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Incentivizing Solar in NYS

How much does it cost to install a residential solar system?

That depends on a variety of factors, including system size, roof type, roof slope, and municipal permitting process. For example, the larger the system, the higher the costs, but the lower the average cost per watt installed. The steeper the roof, the higher the cost. Is the roof material composite shinge? Asphalt shingle? Tile? Slate? Some materials are easier to work with than others, which factors into the cost. Is the roof one story or three? The higher up we have to transport your panels, the higher the cost.

To provide an indication of what most people pay, we turn to NYSERDA, which provides the most accurate data on the New York State solar market.

In 2023, the median pre-incentive cost for a solar array in Westchester, NY was $31,447 for a 7.2 kW system, according to NYSERDA internal data published here. The median post-incentive cost was $15,658.

Most solar installations qualify for NY Sun Residential Block 9, NYS Solar Energy Equipment Credit, and Federal Residential Energy Credit. The Federal Low-Income Bonus Credit and Federal Domestic Content Bonus Credit require special applications.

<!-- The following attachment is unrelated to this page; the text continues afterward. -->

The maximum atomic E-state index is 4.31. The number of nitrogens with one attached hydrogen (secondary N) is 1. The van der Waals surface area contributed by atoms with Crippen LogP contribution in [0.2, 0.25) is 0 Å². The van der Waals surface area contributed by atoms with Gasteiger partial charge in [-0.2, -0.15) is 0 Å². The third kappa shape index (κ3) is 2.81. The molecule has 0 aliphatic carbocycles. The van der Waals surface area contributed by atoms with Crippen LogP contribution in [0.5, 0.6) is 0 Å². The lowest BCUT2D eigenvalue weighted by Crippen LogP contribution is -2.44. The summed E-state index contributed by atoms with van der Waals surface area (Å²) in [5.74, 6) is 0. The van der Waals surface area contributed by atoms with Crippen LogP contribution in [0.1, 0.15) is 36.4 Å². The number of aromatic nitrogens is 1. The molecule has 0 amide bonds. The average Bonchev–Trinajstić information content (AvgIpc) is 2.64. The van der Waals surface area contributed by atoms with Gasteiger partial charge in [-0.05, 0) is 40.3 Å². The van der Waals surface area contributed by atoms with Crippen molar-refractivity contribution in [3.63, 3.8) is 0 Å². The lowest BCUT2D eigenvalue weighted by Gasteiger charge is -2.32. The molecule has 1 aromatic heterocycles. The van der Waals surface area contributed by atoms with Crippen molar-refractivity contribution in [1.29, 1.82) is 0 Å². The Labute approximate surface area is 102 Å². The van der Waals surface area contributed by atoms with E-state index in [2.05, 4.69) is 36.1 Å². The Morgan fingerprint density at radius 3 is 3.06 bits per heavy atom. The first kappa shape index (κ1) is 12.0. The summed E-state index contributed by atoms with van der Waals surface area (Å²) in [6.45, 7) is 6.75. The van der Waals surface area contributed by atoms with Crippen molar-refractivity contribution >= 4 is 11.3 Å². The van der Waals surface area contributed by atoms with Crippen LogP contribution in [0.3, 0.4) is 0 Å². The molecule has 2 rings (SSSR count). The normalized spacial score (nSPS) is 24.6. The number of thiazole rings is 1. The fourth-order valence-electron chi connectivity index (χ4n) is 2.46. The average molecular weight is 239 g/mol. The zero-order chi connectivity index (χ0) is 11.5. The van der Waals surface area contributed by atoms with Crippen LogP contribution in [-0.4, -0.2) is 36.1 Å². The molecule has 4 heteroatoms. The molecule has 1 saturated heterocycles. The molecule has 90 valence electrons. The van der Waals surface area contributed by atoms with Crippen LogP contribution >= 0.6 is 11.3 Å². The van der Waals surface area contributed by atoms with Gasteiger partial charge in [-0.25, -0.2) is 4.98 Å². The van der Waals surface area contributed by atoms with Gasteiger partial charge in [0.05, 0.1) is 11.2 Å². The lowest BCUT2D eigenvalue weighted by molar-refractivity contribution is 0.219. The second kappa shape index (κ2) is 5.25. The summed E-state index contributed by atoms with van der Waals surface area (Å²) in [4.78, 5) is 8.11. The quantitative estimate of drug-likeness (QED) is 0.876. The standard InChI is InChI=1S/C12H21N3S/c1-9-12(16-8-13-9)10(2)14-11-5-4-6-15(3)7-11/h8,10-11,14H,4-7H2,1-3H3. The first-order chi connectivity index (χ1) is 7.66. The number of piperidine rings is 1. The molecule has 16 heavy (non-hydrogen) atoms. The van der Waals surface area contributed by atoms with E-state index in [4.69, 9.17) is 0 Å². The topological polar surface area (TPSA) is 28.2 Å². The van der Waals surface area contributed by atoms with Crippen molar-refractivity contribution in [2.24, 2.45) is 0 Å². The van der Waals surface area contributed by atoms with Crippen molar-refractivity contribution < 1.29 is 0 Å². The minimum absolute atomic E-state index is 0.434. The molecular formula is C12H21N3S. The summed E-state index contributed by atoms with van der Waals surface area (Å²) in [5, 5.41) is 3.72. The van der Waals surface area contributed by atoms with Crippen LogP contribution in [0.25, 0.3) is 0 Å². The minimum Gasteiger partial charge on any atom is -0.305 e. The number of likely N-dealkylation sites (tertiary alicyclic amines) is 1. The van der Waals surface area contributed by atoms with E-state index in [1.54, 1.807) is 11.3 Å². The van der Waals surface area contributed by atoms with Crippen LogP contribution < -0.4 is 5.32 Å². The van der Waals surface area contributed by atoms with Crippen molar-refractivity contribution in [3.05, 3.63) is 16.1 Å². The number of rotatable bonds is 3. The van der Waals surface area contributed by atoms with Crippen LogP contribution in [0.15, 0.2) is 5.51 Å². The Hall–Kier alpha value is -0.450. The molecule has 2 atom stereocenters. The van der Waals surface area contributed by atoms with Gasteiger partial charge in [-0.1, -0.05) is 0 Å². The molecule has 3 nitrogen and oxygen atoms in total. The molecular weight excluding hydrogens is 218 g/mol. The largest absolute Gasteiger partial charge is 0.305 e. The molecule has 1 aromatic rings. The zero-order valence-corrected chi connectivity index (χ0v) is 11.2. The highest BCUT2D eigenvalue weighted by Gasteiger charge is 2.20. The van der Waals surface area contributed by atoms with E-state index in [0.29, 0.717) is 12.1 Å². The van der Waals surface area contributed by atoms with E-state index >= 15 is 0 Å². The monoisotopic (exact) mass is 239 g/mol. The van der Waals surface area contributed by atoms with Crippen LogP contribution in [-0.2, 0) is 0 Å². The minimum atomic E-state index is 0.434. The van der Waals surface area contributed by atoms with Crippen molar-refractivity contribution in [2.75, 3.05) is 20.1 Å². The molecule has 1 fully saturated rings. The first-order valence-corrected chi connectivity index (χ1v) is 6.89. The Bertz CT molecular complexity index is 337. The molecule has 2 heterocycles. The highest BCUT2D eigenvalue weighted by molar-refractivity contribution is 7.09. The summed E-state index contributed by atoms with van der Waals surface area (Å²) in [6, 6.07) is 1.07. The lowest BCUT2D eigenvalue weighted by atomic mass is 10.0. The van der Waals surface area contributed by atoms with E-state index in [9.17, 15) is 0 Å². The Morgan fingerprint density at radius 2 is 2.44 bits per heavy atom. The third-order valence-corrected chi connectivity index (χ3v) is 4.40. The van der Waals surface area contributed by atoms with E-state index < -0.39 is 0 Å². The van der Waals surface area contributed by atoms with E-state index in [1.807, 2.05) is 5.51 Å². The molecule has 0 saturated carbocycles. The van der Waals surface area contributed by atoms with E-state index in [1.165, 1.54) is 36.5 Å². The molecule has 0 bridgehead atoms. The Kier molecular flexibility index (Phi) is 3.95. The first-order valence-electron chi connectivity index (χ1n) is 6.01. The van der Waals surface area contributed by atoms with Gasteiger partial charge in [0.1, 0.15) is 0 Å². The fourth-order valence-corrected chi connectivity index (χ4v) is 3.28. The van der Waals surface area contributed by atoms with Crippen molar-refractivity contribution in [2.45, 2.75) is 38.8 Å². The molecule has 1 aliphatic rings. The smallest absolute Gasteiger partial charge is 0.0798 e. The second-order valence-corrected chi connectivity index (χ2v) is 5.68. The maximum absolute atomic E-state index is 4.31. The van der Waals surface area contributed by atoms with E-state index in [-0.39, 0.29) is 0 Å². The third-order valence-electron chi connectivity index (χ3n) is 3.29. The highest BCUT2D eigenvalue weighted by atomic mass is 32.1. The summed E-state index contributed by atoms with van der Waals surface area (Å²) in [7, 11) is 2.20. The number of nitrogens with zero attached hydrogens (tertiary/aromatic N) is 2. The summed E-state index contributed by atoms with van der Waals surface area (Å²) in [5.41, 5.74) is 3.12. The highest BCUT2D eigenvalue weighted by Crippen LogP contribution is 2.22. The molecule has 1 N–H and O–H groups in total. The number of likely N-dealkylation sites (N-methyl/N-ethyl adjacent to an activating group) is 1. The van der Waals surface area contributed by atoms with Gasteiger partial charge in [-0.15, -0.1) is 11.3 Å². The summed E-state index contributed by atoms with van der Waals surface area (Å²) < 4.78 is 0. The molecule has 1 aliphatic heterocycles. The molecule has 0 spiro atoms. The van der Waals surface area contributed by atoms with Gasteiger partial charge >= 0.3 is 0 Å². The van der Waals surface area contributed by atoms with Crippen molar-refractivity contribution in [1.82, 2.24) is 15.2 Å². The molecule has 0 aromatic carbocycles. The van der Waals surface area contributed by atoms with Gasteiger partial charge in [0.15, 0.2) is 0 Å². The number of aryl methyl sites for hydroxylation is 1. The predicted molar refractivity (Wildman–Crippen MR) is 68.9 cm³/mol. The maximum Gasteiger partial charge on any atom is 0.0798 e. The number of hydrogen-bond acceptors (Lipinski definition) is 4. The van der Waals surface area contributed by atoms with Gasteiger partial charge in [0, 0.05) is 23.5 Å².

Toggle any incentive on/off to see how they reduce the total.

Pre-Incentive Total


NY Sun (Con Edison) – Residential (Block 9)


NYS Solar System Energy Equipment Credit


Federal Residential Energy Credit


Federal Low-Income Bonus Credit


This tax credit can only be accessed during a specific application window and is only available in low-income neighborhoods and/or for qualifying affordable housing.

Federal Domestic Content Bonus Credit


No solar module manufacturers have yet qualified for this tax credit, which requires the bulk of the module components, inlcuding the solar cells be manufactured in the United States.

Post-Incentive Total


Breakdown of cost by category below


Labor: this is a function of the number of employee hours it will take to build the array multiplied by the cost of each hour.

Solar modules

The cost of solar modules has fallen significantly over the past decade, by around 90%; however, they still represent the single most expense part of the installation.


The inverters, whether micro inverters or string inverters, represent the second most expensive equipment expense behind the modules.

Balance of System

Balance of System comprises the conduit, wire, cables, racking, breakers, and combiner boxes.


Permitting is the administrative hours and fees related to preparing and filing permits with the local municipal government, the utility company, and NYSERDA.


Inspection includes the administrative hours and fees related to scheduling and completing electrical and building inspections as necessary.


Our base pricing is based on a standard, composite shingle roof in good condition of average slope, a functioning, standard size main electrical panel, and a house no more than two stories in height. Steep slopes, electrical service upgrades, heights greater than two stories, tiles, slate or other hard materials will result in higher prices.

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